Lonely Planet Pocket Prague (Travel Guide)
Lonely Planet, Mark Baker
Format: PDF / Kindle (mobi) / ePub
Lonely Planet: The world's leading travel guide publisher
Lonely Planet's Pocket Prague is your passport to the most relevant, up-to-date advice on what to see and skip, and what hidden discoveries await you. Take in Prague's Gothic architecture, hang out an ornate cafe or explore the grand Prague castle; all with your trusted travel companion. Get to the heart of the best of Prague and begin your journey now!
Inside Lonely Planet's Pocket Prague:
- Full-colour maps and images throughout
- Highlights and itineraries help you tailor your trip to your personal needs and interests
- Insider tips to save time and money and get around like a local, avoiding crowds and trouble spots
- Essential info at your fingertips - hours of operation, phone numbers, websites, transit tips, prices
- Honest reviews for all budgets - eating, sleeping, sight-seeing, going out, shopping, hidden gems that most guidebooks miss
- Free, convenient pull-out Prague map (included in print version), plus over 16 colour neighbourhood maps
- User-friendly layout with helpful icons, and organised by neighbourhood to help you pick the best spots to spend your time
- Covers Hradcany, Mala Strana, Stare Mesto, Nove Mesto, Petrin Hill, Old Town Square, Wenceslas Square, Vinohrady, Zizkov and more
The Perfect Choice: Lonely Planet's Pocket Prague is a colorful, easy-to-use and handy guide that literally fits in your pocket, provides on-the-go assistance for those seeking only the can't-miss experiences to maximise a quick trip experience.
- Looking for a comprehensive guide that recommends both popular and offbeat experiences, and extensively covers all of Prague's neighbourhoods? Check out Lonely Planet's Prague & the Czech Republic guide.
- Looking for more extensive coverage? Check out Lonely Planet's Eastern Europe guide for a comprehensive look at all the region has to offer.
Authors: Written and researched by Lonely Planet and Mark Baker.
About Lonely Planet: Since 1973, Lonely Planet has become the world's leading travel media company with guidebooks to every destination, an award-winning website, mobile and digital travel products, and a dedicated traveller community. Lonely Planet covers must-see spots but also enables curious travellers to get off beaten paths to understand more of the culture of the places in which they find themselves.
techniques he perfected, and even allows visitors a bit of hands-on interaction – you can film yourself on your smartphone against painted backgrounds and 3D models. (Museum of Film Special Effects; %724 341 091; www.muzeumkarlazemana.cz; Saský dvůr, Saská 3; adult/child 200/140Kč; h10am-7pm, last admission 6pm; j12, 20, 22) 1Kampa MuseumGALLERY MAP GOOGLE MAP Housed in a renovated mill building, this gallery is devoted to 20th-century and contemporary art from Central Europe. The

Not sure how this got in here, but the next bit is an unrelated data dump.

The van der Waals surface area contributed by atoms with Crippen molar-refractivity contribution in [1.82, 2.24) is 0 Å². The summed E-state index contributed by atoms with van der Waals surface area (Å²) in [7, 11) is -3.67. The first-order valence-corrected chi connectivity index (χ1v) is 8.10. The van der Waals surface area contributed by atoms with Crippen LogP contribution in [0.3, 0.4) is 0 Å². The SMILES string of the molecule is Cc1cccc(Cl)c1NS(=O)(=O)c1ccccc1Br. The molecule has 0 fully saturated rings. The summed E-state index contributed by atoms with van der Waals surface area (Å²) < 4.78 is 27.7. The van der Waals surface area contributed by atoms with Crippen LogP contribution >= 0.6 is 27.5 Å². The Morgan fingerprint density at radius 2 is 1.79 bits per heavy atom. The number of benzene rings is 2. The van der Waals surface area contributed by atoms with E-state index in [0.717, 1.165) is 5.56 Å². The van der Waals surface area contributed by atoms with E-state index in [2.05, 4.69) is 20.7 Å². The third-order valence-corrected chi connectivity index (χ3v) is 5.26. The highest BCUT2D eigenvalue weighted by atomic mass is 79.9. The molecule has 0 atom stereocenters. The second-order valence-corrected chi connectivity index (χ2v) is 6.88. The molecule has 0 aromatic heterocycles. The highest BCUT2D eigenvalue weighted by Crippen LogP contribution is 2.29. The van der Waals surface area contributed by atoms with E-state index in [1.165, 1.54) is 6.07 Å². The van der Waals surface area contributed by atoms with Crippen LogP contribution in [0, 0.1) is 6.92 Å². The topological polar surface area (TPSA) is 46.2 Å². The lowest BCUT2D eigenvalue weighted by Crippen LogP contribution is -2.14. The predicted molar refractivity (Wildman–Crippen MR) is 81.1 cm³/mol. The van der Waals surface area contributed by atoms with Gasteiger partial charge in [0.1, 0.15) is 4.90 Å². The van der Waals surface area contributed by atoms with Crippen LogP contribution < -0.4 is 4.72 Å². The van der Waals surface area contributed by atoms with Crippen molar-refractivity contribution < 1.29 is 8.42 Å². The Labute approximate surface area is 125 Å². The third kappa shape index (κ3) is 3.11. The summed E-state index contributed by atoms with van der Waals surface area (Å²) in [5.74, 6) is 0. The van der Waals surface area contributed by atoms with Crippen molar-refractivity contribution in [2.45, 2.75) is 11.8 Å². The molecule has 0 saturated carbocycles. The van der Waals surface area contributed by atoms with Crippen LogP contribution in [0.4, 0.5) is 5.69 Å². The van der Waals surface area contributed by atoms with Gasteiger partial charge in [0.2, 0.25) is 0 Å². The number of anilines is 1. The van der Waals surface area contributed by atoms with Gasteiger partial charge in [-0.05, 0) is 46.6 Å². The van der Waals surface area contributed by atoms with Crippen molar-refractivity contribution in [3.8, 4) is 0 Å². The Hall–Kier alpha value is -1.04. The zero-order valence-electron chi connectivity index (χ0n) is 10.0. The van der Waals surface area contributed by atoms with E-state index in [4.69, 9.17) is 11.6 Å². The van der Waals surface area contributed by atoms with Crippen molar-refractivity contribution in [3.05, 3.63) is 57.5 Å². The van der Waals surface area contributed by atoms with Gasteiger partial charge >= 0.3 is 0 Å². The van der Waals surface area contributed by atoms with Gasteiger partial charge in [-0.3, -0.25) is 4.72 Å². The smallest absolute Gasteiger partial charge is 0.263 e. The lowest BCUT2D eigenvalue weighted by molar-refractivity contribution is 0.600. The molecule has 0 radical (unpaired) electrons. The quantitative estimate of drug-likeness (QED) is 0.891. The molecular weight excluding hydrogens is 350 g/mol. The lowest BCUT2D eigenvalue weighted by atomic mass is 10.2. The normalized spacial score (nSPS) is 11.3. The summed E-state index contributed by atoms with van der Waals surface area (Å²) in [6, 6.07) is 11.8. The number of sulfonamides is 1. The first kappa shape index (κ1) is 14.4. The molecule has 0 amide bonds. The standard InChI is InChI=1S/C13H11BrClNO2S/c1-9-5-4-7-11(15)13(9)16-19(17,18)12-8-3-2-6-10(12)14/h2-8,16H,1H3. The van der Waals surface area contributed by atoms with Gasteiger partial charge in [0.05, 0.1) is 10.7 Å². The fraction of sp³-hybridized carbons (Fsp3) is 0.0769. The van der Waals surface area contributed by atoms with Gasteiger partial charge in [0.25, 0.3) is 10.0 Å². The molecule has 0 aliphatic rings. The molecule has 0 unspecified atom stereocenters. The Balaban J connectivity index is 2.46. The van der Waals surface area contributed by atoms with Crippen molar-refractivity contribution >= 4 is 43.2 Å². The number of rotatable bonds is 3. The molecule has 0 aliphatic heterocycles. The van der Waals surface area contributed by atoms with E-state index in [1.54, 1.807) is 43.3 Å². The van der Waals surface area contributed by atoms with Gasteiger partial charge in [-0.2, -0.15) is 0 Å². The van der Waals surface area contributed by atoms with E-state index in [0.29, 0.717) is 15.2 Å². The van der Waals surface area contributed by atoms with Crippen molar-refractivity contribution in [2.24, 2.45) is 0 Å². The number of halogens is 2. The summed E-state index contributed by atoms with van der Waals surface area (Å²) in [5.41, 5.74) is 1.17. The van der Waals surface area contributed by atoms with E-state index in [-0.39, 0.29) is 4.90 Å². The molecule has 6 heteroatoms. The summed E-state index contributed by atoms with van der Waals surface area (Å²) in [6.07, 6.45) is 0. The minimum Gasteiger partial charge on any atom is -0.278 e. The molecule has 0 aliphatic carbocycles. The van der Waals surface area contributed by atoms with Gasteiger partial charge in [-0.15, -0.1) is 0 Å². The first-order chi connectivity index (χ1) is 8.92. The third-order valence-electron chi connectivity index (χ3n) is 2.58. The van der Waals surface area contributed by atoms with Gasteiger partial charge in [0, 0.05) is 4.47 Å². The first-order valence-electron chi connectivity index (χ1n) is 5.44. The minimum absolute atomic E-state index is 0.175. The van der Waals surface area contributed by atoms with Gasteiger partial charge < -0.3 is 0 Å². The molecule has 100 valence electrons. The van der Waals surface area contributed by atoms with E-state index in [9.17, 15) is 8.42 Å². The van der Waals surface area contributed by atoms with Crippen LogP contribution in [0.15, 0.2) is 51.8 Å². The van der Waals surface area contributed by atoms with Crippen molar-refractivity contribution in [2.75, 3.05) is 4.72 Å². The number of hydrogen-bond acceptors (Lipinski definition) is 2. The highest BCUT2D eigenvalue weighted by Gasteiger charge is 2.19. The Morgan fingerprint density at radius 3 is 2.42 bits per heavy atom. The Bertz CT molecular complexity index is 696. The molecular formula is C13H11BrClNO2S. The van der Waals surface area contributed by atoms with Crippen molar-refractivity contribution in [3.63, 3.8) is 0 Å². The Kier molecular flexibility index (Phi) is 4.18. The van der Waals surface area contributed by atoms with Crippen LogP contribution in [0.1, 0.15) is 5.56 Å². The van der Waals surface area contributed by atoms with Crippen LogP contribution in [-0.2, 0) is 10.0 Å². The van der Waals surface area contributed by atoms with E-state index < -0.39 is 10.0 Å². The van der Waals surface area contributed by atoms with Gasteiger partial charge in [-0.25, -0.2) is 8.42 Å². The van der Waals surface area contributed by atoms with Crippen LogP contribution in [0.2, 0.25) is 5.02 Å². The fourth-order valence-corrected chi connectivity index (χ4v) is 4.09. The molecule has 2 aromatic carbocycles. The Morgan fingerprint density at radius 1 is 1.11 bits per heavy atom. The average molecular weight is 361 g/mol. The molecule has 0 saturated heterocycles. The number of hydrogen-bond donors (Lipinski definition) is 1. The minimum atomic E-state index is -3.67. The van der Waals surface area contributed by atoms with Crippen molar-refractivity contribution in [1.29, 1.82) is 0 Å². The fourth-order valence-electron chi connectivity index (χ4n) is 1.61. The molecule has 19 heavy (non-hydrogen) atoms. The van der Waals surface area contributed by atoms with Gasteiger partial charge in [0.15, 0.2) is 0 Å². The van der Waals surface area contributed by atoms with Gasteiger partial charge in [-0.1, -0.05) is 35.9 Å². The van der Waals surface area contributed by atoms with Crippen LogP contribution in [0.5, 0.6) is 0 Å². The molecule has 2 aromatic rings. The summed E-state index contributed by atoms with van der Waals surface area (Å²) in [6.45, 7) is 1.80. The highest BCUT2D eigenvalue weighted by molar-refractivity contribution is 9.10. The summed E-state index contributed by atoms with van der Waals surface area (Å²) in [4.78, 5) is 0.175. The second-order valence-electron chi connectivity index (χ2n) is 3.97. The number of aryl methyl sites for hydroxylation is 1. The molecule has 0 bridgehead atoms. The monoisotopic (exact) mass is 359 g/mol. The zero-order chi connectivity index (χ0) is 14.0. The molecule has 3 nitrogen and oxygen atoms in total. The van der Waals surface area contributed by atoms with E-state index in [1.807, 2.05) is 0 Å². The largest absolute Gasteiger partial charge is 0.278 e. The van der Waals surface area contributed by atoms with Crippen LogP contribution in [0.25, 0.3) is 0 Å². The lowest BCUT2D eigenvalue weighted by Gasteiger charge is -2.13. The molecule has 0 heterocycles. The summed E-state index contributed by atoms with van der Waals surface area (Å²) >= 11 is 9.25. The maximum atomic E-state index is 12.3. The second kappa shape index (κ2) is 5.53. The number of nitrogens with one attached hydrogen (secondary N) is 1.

installation called Miminka (Mummy), timed for Prague’s reign as European Capital of Culture in 2000. The babies came down at the end of that year, but the resultant public outcry saw them reinstated, and it seems they’re now a permanent fixture. We're no art critics here, but the babies are sporting slotted faces, like a USB drive, lending at least one interpretation that the installation is intended as a commentary on our over-dependence on media for sustenance. Or maybe not. Come to think of
The grilled octopus and beans starter is a neighbourhood favourite, but we’re partial to the beef or tuna carpaccio. The pastas and main courses are all excellent, and the wine list has lots of affordable Czech and Italian choices. Beautiful, bucolic garden in summer. Reservations recommended. (%233 312 438; www.restaurant-peperoncino.cz; Letohradská 34; mains 180-390Kč; h11am-11pm; v; j1, 8, 12, 25, 26 to Letenské náměstí) lLocal LifeStromovka Park Prague’s largest central park,
around the 6th century. Two separate tribes are said to have established themselves, with the ‘Czechs’ building a wooden fortress near the current Prague Castle, and the Zličani settling at Vyšehrad. The 9th-century Přemysl dynasty built the earliest section of today’s Prague Castle in the 9th century, and also included one Václav, or 'Wenceslas', of ‘Good King’ Christmas-carol fame. The Good Times After the Přemysl dynasty died out, Prague came under the control of the family that eventually
restored 18th-century villa in the middle of a replanted medieval vineyard, this place is aimed squarely at the hordes of tourists thronging up and down the Old Castle Steps. But the setting is special – outdoor tables on terraces with one of the finest views in the city – and the menu of classic Czech dishes doesn’t disappoint. (%257 219 079; www.villarichter.cz; Staré zamecké schody 6; mains 150-300Kč, 3-course dinner 945Kč; h11am-11pm; mMalostranská) 5Lobkowicz Palace CaféCAFE€€ MAP